Skyline theater holds “Middletown” auditions

Fifteen students auditioned for “Middletown” on Sept. 7 and 8 at Skyline College Theater.

Kevin Perez/The Skyline View

Fifteen students auditioned for “Middletown” on Sept. 7 and 8 at Skyline College Theater.

Hopeful students auditioned last Wednesday and Thursday for a coveted role in director Kevin Simmers’ version of Will Eno’s “Middletown,” which can be seen in the theater in building 1 at Skyline College, Thursday through Sunday, Nov. 17-20.

“Middletown” can be simply summarized as a story about an average and mundane town in America. Imagine a town where life is predictable and the main street is called Main Street. People come and go, everyone knows each other.

“‘Middletown’ is so easy to overlook. It’s as average as it can get with the names of the characters and the place in general,” Skyline student Sarah Rovai said. “But the people… If you pay close enough attention to them, you can see where they are in their life path and most of them are in the middle.”

Over the course of two days, Sept. 7-8, approximately 15 Skyline students recited a monologue of their choice in front of Kevin Simmers, the director of the play.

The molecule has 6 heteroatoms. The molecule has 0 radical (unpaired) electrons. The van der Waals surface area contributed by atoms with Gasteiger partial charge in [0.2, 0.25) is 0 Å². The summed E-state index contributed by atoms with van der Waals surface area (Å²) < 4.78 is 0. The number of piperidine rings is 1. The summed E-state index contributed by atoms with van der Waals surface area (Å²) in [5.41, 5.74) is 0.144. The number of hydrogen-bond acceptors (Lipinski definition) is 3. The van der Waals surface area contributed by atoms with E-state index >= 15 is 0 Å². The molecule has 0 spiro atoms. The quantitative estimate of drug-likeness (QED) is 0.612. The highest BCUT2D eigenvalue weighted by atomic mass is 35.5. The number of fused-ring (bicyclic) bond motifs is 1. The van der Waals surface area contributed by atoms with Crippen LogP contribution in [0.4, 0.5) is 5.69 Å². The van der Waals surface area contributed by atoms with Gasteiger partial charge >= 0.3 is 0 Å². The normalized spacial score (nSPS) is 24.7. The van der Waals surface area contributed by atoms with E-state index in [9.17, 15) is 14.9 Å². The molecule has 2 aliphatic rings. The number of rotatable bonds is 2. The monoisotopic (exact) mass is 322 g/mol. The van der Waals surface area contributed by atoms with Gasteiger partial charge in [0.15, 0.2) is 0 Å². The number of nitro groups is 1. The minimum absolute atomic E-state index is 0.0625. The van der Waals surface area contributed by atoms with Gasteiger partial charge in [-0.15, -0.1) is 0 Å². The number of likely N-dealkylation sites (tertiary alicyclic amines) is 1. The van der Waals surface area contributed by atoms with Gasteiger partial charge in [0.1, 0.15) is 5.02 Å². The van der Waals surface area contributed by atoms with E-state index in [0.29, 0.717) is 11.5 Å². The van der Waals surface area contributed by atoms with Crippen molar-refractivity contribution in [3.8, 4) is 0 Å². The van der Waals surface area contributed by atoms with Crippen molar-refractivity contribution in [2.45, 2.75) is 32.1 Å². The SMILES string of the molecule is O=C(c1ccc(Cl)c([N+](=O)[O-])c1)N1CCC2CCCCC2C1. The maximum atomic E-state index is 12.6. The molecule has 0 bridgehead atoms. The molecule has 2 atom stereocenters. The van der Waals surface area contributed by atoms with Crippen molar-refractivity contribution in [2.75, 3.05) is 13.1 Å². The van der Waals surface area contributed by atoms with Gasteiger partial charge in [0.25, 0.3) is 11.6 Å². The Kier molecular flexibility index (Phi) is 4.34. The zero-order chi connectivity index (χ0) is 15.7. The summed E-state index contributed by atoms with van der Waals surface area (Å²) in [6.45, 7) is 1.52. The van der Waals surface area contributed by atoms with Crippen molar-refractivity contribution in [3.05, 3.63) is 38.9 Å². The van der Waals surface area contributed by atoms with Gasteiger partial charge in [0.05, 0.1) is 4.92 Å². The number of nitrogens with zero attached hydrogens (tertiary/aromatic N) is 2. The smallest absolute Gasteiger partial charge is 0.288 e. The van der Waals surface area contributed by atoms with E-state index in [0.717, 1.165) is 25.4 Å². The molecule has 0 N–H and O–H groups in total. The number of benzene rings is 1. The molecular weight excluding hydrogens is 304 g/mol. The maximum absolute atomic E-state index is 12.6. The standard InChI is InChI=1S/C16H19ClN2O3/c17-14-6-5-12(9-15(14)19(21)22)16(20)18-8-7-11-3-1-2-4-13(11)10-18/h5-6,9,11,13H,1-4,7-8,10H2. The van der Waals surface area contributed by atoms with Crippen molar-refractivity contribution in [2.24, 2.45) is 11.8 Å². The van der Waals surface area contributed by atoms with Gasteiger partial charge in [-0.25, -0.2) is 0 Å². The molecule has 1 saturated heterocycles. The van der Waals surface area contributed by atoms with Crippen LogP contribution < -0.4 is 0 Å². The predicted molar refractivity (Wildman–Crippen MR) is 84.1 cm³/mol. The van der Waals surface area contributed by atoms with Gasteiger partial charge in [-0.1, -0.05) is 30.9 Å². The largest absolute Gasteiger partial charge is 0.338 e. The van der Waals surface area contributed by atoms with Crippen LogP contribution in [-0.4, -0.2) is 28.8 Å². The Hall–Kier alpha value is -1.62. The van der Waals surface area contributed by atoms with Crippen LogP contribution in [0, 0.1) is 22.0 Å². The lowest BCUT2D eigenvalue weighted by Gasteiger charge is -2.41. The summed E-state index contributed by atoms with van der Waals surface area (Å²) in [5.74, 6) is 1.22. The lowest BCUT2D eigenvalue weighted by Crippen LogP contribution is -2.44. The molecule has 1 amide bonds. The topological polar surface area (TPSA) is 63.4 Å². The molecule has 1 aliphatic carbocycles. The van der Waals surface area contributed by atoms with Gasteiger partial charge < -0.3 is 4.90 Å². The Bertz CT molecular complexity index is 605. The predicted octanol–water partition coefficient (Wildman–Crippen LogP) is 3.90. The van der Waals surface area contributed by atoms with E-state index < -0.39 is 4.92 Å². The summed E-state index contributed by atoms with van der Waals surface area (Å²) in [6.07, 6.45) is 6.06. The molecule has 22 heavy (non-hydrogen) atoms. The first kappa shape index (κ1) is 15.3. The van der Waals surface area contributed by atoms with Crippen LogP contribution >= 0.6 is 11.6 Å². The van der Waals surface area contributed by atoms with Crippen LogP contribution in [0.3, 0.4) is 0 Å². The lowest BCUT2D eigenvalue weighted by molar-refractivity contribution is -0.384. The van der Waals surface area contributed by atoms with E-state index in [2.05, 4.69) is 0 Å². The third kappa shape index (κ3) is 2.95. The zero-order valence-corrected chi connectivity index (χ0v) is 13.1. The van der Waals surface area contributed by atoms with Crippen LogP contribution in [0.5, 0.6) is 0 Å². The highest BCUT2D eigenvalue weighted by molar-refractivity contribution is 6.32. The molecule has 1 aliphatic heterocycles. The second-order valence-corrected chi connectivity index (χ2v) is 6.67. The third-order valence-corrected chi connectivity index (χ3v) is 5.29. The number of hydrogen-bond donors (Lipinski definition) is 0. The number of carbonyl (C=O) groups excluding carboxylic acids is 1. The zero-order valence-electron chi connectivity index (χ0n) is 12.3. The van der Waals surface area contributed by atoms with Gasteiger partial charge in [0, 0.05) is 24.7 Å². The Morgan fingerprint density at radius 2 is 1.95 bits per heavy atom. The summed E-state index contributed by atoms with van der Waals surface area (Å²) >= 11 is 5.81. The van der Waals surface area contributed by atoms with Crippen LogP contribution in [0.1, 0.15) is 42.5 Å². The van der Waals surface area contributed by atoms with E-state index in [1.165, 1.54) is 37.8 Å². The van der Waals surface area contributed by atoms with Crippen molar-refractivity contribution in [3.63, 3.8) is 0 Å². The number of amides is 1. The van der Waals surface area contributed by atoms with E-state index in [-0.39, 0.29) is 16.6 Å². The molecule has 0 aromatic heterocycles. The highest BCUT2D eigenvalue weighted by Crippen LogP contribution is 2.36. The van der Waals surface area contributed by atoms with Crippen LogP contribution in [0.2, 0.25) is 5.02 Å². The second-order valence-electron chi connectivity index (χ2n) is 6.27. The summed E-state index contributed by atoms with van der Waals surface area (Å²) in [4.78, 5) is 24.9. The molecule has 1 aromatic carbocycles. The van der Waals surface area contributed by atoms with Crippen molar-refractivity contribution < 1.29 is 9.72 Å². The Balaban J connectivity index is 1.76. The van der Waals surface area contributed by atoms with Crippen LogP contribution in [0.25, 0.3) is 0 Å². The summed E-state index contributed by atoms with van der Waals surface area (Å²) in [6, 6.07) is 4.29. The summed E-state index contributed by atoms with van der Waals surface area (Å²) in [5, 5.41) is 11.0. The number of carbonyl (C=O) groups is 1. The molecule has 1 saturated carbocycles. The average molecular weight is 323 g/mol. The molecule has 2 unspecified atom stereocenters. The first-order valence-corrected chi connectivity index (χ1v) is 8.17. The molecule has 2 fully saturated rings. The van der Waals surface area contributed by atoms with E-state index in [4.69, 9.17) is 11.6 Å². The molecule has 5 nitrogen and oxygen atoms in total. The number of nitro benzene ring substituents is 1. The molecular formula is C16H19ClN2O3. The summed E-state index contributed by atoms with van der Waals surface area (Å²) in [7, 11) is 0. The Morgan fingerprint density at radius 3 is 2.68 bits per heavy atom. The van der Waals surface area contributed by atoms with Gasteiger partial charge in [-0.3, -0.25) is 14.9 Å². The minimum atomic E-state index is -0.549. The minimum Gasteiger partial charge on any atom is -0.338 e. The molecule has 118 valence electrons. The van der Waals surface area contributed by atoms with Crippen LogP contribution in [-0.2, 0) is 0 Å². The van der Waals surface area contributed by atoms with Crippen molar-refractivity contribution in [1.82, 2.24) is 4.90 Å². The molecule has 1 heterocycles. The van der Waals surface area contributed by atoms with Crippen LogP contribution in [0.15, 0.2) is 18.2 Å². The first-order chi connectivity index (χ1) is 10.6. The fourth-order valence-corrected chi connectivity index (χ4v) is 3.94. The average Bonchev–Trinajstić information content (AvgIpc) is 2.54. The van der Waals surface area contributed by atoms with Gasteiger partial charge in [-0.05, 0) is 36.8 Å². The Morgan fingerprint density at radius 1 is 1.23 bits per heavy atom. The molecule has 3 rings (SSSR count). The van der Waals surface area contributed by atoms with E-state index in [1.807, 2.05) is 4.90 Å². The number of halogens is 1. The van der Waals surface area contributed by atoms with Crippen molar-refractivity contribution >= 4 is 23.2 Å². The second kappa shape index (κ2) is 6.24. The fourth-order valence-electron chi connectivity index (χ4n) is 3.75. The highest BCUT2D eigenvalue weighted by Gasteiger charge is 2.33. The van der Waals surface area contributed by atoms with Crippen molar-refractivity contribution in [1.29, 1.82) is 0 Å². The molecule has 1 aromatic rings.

There were only 14 slots available for seven men and seven women to portray the 26 characters in Middletown. Callbacks were held on Friday, Sept. 9 and Monday, Sept. 12, where the student actors were required to read portions of the script with one another.

“I’m auditioning for this play because it’s the type of play I’ve never done before so I’m excited to do it,” said student Grant Crawford. “I’ve auditioned for the last two fall plays at Skyline so I had to do it again this semester.” “I really like the director,” Crawford said about Simmers.

“I’ve worked with Simmers before and I like how he does his thing and directs,” Skyline student Marco Nacay said.

The mood of the auditions was light until one actress came in and recited a monologue about not having experienced a full day of happiness in a long time. Another high point was when a student came in completely prepared and recited a dramatic monologue from Christopher Nolan’s “The Dark Knight Rises.”

When asked what the story meant to them as a student, Rovai weighed in his opinion.

“There was a moment where I was kinda going about my average day and I was thinking what’s going to happen next in my life?” Rovai said. “I’ve come so far and I can’t even imagine what my life will be like in the next 40 years.”

Middletown’s story can be relatable to many different demographics. You don’t have to be a fan of theater in order to enjoy this production. If you have ever found yourself in a rut wondering what you’re doing with your life, this might be the perfect play to watch.

“I’m in the middle of my life too,” Rovai said. “Just like the rest of the people in the story.”